Is Initiative Q a pyramid scheme or just a really bad idea?

5 min read

If things seem too good to be true, they probably are. That’s a pretty good motto to live by, and one that’s particularly pertinent in the days of fake news and crypto-bubbles. However, it seems like advice many people haven’t heeded with Initiative Q, a new ‘payment system’ developed by the brains behind PayPal technology.

That’s not to say that Initiative Q certainly is too good to be true. But when an organisation appears to be offering almost hundreds of thousands of dollars to users who simply offer an email and then encourage others to offer theirs, caution is essential. If it looks like a pyramid scheme, then do you really want to risk the chance that it might just be a pyramid scheme?

What is Initiative Q?

Initiative Q, is, according to its founders, “tomorrow’s payment network.” On its website it says that current methods of payment, such as credit cards, are outdated. They open up the potential for fraud and other bad business practices, as well as not being particularly efficient.

Initiative Q claims that is it going to develop an alternative to these systems “which aggregate the best ideas, innovations, and technologies developed in recent years.” It isn’t specific about which ideas and technological innovations its referring to, but if you read through the payment model it wants to develop, there are elements that sound a lot like blockchain.

For example, it talks about using more accurate methods of authentication to minimize fraud, and improving customer protection by “creating a network where buyers don’t need to constantly worry about whether they are being scammed” (the extent to which this turns out to be deliciously ironic remains to be seen).

To put it simply, it’s a proposed new payment system that borrows lots of good ideas that still haven’t been shaped into a coherent whole. Compelling, yes, but alarm bells are probably sounding.

Who’s behind Initiative Q?

There are very few details on who is actually involved in Initiative Q. The only names attached to the project are Saar Wilf, an entrepreneur who founded Fraud Sciences, a payment technology that was bought by PayPal in 2008, and Lawrence White, Professor of Monetary Theory and Policy and George Mason University.

The team should grow, however. Once the number of members has grown to a significant level, the Initiative Q team say “we will continue recruiting the world’s top professionals in payment systems, macroeconomics, and Internet technologies.”

How is Initiative Q supposed to work?

Initiative Q explains that for the world to adopt a new payment network is a huge challenge – a fair comment, because after all, for it to work at all, you need actors within that network who believe in it and trust it.

This is why the initial model – which looks and feels a hell of a lot like a pyramid or Ponzi scheme – is, according to Initiative Q, so important. To make this work, you need a critical mass of users.

Initiative Q actually defends itself from accusations that it is a Pyramid scheme by pointing out that there’s no money involved at this stage. All that happens is that when you sign up you receive a specific number of ‘Qs’ (the name of the currency Initiative Q is proposing). These Qs obviously aren’t worth anything at the moment. The idea is that when the project actually does reach critical mass, it will take on actual value.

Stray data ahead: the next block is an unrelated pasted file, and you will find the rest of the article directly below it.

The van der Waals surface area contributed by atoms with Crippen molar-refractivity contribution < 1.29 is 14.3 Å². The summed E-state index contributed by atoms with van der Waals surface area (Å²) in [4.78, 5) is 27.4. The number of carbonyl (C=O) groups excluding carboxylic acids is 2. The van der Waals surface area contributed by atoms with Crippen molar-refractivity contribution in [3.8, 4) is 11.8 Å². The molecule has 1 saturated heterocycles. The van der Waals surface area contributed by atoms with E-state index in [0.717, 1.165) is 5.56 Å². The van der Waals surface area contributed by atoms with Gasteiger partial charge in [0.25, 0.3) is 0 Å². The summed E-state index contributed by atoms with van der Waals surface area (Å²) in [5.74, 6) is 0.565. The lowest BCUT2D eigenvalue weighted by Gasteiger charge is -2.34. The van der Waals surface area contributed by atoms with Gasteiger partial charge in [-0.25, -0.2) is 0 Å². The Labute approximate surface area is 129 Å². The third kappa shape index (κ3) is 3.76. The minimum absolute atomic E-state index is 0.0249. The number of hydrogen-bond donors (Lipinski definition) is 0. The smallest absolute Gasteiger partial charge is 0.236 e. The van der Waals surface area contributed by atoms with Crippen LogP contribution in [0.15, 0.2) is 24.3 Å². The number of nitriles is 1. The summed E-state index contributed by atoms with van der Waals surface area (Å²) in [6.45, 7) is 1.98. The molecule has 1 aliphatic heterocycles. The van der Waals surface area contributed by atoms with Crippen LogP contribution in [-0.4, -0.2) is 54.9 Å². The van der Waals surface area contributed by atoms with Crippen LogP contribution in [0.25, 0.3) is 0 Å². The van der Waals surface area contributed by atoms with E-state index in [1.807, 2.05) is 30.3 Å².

Isn’t Initiative Q just another cryptocurrency?

Initiative Q is keen to stress that it isn’t a cryptocurrency. That said, on its website the project urges you to “think of it as getting free bitcoin seven years ago.” But the website does go into a little more detail elsewhere, explaining that “cryptocurrencies have failed as currencies” because they “focus on ensuring scarcity” while neglecting to consider how people might actually use them in the real world.”

The implication, then, is that Initiative Q is putting adoption first. Presumably, it’s one of the reasons that it has decided to go with such an odd acquisition strategy. Ultimately though, it’s too early to say whether Initiative Q is or isn’t a cryptocurrency in the strictest (ie. fully de-centralized etc.) sense. There simply isn’t enough detail about how it will work.

Of course, there are reasons why Initiative Q doesn’t want to be seen as a cryptocurrency. From a marketing perspective, it needs to look distinctly different from the crypto-pretenders of the last decade.

Initiative Q: pyramid scheme or harmless vaporware?

Because no money is exchanged at any point, it’s difficult to call Initiative Q a ponzi or pyramid scheme. In fact it’s actually quite hard to know what to call it. As David Gerard wrote in a widely shared post from June, published when Initiative Q had a first viral wave, “the Initiative Q payment network concept is hard to critique — because not only does it not exist, they don’t have anything as yet, except the notion of “build a payment network and it’ll be awesome.”

But while it’s hard to critique, it’s also pretty hard to say that it’s actually fraudulent. In truth, at the moment it’s relatively harmless. However, as David Gerard points out in the same post, if the data of those who signed up is hacked – or even sold (although the organization says it won’t do that) – that’s a pretty neat database of people who’ll offer their details up in return for some empty promises of future riches.